In Products, sustainability, Transportation, Video

Electric bikes have always been a bit of an oddity; They’re heavy, a bit oddly shaped, and honestly, it kind of misses the point of jumping on a bike, doesn’t it? That’s why I wanted to share this cool alternative to the typical electric bike.

The Copenhagen Wheel is a replacement for your rear wheel, developed by some of the bright minds at MIT through a partnership with the city of Copenhagen. The partnership lead to the start-up Superpedestrian, located in Boston. The wheel doesn’t appear all that different to the typical bike wheel, with the exception of sporting a bright red disk in its center. Inside that disk, you will find an assortment of equipment including a small motor, some batteries, a torque sensor, and a wireless adapter allowing the wheel to connect to your smartphone.

The cool thing about the Copenhagen Wheel is how the design runs off of your own power. The wheel stores the kinetic energy built up by your own two legs and braking, and then uses it when the wheel senses you are exerting a little extra energy than usual. For example, if you’re heading up an incline and may be pedaling a little harder, the wheel kicks in and gives you a bit of a helping hand. Superpedestrian claims the wheel will help you get to a speed of at least 20 miles-per-hour on a flat trail, and will work on both fixed and multispeed bikes.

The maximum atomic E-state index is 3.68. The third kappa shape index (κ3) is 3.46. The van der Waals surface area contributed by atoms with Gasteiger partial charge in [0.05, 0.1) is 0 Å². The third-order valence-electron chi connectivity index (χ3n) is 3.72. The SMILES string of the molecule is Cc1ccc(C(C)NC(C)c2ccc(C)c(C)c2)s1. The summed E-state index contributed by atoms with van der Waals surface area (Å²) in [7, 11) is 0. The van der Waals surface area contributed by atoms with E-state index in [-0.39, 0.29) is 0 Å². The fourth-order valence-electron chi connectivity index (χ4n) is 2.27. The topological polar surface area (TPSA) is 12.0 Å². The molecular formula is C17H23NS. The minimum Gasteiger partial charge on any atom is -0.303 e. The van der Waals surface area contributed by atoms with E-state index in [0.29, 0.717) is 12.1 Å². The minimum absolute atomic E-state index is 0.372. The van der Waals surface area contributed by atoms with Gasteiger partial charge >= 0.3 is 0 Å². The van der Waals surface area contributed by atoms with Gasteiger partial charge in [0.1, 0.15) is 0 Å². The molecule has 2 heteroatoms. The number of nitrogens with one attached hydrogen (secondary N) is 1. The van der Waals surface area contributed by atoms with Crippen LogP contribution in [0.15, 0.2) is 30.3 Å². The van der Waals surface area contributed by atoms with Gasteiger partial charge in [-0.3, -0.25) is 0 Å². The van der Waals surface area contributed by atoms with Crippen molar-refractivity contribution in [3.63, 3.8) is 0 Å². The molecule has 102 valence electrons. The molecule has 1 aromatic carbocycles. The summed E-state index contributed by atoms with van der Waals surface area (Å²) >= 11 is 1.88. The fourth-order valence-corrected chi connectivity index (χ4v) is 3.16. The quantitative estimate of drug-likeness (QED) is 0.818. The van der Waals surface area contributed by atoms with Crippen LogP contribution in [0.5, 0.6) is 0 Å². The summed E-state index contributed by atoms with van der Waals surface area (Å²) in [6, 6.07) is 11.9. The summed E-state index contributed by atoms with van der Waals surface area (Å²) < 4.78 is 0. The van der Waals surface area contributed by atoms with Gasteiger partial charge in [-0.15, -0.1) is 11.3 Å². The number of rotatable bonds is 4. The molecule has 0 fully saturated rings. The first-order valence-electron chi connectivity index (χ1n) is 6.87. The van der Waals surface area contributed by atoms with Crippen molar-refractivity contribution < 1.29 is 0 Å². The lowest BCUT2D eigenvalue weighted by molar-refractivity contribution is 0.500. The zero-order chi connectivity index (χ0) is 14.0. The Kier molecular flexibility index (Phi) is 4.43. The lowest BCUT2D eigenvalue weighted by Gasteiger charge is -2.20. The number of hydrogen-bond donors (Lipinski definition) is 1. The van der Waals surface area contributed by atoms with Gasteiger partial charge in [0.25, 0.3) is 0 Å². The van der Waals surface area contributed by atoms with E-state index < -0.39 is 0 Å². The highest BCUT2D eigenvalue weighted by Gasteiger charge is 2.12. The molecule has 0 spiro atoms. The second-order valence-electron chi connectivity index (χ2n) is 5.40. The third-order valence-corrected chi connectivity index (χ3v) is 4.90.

You don’t have to be one of the bright minds from MIT to see the potential behind this kind of product. For one, you don’t have to buy a brand new electric bike, something which can cost quite a bit. For all intents and purposes, it functions just like any other rear bike wheel while giving you the extra boost you may want.Further, the Copenhagen Wheel offers an SDK (software development kit) giving programmers a chance to develop their own apps which could be used alongside the bike. If you’re developing an app for bicyclists, such as a navigation program, this wheel might be the kind of hardware you need.

Of course, this only scratches the surface of the potential behind the Copenhagen Wheel. Check out the video from Superpedestrian to see the wheel in action.

Have you heard about the Copenhagen Wheel? Thinking about trying it out? Let us know what you think on our Facebook and Twitter. We would like to hear what you think about this unique idea!